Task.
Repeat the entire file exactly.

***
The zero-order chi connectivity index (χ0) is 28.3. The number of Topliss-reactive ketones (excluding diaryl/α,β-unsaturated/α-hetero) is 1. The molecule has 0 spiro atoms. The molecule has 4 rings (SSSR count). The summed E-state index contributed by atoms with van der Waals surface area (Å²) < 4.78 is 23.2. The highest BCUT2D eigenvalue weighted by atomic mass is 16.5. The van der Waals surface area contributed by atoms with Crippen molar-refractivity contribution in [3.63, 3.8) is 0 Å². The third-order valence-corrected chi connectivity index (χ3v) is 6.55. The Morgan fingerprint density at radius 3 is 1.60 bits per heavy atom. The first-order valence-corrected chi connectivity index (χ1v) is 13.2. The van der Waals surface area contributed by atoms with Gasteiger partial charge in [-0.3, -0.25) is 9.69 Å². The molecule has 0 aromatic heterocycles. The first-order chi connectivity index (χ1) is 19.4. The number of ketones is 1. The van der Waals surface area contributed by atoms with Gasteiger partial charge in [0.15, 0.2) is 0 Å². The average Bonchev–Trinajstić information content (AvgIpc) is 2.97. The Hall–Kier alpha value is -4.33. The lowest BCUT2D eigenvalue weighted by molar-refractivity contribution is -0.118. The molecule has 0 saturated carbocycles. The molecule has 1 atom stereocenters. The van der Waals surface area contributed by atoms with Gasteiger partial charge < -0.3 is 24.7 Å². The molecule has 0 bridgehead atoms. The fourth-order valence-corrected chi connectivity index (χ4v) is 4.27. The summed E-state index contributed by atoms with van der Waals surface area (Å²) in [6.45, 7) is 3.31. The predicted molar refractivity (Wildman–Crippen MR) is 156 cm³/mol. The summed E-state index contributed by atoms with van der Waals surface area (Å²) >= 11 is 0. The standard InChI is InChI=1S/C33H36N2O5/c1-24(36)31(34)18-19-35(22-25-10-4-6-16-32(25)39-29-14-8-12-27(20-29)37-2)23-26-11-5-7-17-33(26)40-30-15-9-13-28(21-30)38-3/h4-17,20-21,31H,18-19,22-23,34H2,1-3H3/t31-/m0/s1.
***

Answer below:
The zero-order chi connectivity index (χ0) is 28.3. The number of Topliss-reactive ketones (excluding diaryl/α,β-unsaturated/α-hetero) is 1. The molecule has 0 spiro atoms. The molecule has 4 rings (SSSR count). The summed E-state index contributed by atoms with van der Waals surface area (Å²) < 4.78 is 23.2. The highest BCUT2D eigenvalue weighted by atomic mass is 16.5. The van der Waals surface area contributed by atoms with Crippen molar-refractivity contribution in [3.63, 3.8) is 0 Å². The third-order valence-corrected chi connectivity index (χ3v) is 6.55. The Morgan fingerprint density at radius 3 is 1.60 bits per heavy atom. The first-order valence-corrected chi connectivity index (χ1v) is 13.2. The van der Waals surface area contributed by atoms with Gasteiger partial charge in [-0.3, -0.25) is 9.69 Å². The molecule has 0 aromatic heterocycles. The first-order chi connectivity index (χ1) is 19.4. The number of ketones is 1. The van der Waals surface area contributed by atoms with Gasteiger partial charge in [0.15, 0.2) is 0 Å². The average Bonchev–Trinajstić information content (AvgIpc) is 2.97. The Hall–Kier alpha value is -4.33. The lowest BCUT2D eigenvalue weighted by molar-refractivity contribution is -0.118. The molecule has 0 saturated carbocycles. The molecule has 1 atom stereocenters. The van der Waals surface area contributed by atoms with Gasteiger partial charge < -0.3 is 24.7 Å². The molecule has 0 bridgehead atoms. The fourth-order valence-corrected chi connectivity index (χ4v) is 4.27. The summed E-state index contributed by atoms with van der Waals surface area (Å²) in [6.45, 7) is 3.31. The predicted molar refractivity (Wildman–Crippen MR) is 156 cm³/mol. The summed E-state index contributed by atoms with van der Waals surface area (Å²) >= 11 is 0. The standard InChI is InChI=1S/C33H36N2O5/c1-24(36)31(34)18-19-35(22-25-10-4-6-16-32(25)39-29-14-8-12-27(20-29)37-2)23-26-11-5-7-17-33(26)40-30-15-9-13-28(21-30)38-3/h4-17,20-21,31H,18-19,22-23,34H2,1-3H3/t31-/m0/s1.